This morning, the Senate Judiciary Committee is scheduled to hold a hearing on the nomination of Neomi Rao to the U.S. Court of Appeals for the D.C. Circuit. Rao is currently the Administrator for the Office of Information and Regulatory Affairs (OIRA) and has been nominated to fill the vacancy created by Justice Brett Kavanaugh's elevation to the Supreme Court and (for reasons I explained here) is an excellent choice for this seat.
In today's hearing, Rao is likely to face tough questioning and strong opposition from Senate Democrats. Progressive groups, "still seething over the confirmation of Kavanaugh," have launched a barrage of unjustified and unfounded attacks on Rao. Although many of these groups have complained about the lack of diversity of the Trump Administration's judicial picks (with reason), they have no interest in seeing an exceptionally intelligent woman of color confirmed to what is often characterized as the "second highest court" in the country.
Some groups have sought to claim Rao is unqualified because she was never a litigator. This is a silly charge. Rao's experience as OIRA Administrator makes her "uniquely qualified" for this seat, as Ohio State law professor Chris Walker explains at Notice & Comment. Rao has more relevant experience to serve on the D.C. Circuit than did Elena Kagan when President Clinton first nominated her that court in 1999. At the time, Senator Pat Leahy (D_VT), the ranking minority member on the Senate Judiciary Committee called Kagan an "outstanding" and "highly qualified" nominee. Leahy was right, and Rao is no less qualified. Indeed, the American Bar Association agrees.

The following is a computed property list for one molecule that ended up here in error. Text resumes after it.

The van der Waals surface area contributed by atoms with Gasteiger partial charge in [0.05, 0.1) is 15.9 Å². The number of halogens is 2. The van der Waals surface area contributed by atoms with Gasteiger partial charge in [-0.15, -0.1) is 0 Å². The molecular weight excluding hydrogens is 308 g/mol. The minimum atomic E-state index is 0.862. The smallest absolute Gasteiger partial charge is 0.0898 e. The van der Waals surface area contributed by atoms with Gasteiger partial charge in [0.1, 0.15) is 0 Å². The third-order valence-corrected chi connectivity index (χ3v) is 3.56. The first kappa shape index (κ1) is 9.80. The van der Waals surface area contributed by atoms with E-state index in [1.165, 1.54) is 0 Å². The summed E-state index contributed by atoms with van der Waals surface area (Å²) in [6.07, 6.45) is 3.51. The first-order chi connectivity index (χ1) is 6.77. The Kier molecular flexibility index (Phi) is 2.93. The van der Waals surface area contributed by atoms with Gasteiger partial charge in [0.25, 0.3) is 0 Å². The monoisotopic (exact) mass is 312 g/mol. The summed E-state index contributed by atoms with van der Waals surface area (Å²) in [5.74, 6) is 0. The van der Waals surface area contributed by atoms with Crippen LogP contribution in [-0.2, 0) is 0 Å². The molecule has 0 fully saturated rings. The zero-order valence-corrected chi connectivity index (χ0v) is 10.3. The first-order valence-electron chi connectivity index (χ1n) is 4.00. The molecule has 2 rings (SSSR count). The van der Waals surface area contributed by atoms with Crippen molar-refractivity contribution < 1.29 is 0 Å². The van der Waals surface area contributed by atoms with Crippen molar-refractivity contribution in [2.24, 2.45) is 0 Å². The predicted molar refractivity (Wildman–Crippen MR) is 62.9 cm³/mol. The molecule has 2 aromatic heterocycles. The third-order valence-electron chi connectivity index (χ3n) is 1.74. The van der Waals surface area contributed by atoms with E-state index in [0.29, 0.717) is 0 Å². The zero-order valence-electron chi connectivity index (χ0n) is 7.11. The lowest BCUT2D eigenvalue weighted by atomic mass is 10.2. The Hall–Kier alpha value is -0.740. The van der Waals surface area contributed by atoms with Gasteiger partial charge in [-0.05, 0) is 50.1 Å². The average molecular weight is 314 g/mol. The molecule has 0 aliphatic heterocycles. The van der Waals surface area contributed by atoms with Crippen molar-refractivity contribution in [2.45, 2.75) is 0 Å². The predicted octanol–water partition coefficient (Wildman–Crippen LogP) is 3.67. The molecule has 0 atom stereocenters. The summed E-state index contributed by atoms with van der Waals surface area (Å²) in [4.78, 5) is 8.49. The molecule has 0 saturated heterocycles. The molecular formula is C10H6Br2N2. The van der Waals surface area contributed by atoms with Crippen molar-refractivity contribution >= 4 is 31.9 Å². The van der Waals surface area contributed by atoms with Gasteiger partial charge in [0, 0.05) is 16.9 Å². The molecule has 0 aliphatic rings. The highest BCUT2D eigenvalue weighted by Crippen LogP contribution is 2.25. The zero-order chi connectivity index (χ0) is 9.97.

Rao's academic writings are serious and formidable. Her work discussing how excessive delegation of power to the executive branch undermines political accountability is insightful and particularly relevant today as the President threatens to use the such power to declare a "national emergency" in order to build a border wall. As Fred Barbash explained in the Washington Post, Rao's "brilliant article" on delegation shows why most alleged executive excesses are facilitated by Congress. Yet rather than engage the substance of her academic work, Rao's critics resort to caricatures and smears, such as by characterizing her work on the role of dignity in constitutional law as advocating "dwarf tossing" while ignoring her emphasis on autonomy and consent.
Desperate to find dirt on Rao, some groups have seized on opinion pieces she wrote over twenty years ago as a college student, as if the scribblings of a twenty-year-old tell us much about how someone will behave as a judge in the 40s and 50s. Obsessive focus on college writings is absurd, but it's par for the course in judicial nominations these days.
In Rao's case, groups are distorting and misrepresenting her views in an effort to paint her as extreme. Some are even claiming that nuanced, thoughtful op-eds discussing feminism and a date rape controversy at Yale (where she was an undergraduate) suggest she blames rape victims for their plight. These attacks distort her writings and, as KC Johnson explains, implicitly reject the broad consensus among judges in Title IX cases that men and women must be held to the same standards of responsibility and behavior. It's sad but true that people are more vulnerable to sexual assault if they drink too much alcohol. Noting that fact, particularly while emphasizing that no amount of inebriation can excuse sexual assault, hardly constitutes "blaming the victim."
Rao is an accomplished lawyer and administrative law expert -- just the sort of person who should sit on the D.C. Circuit. Nominations like hers are among the (very) few bright spots of this administration. I hope the Senate will agree.
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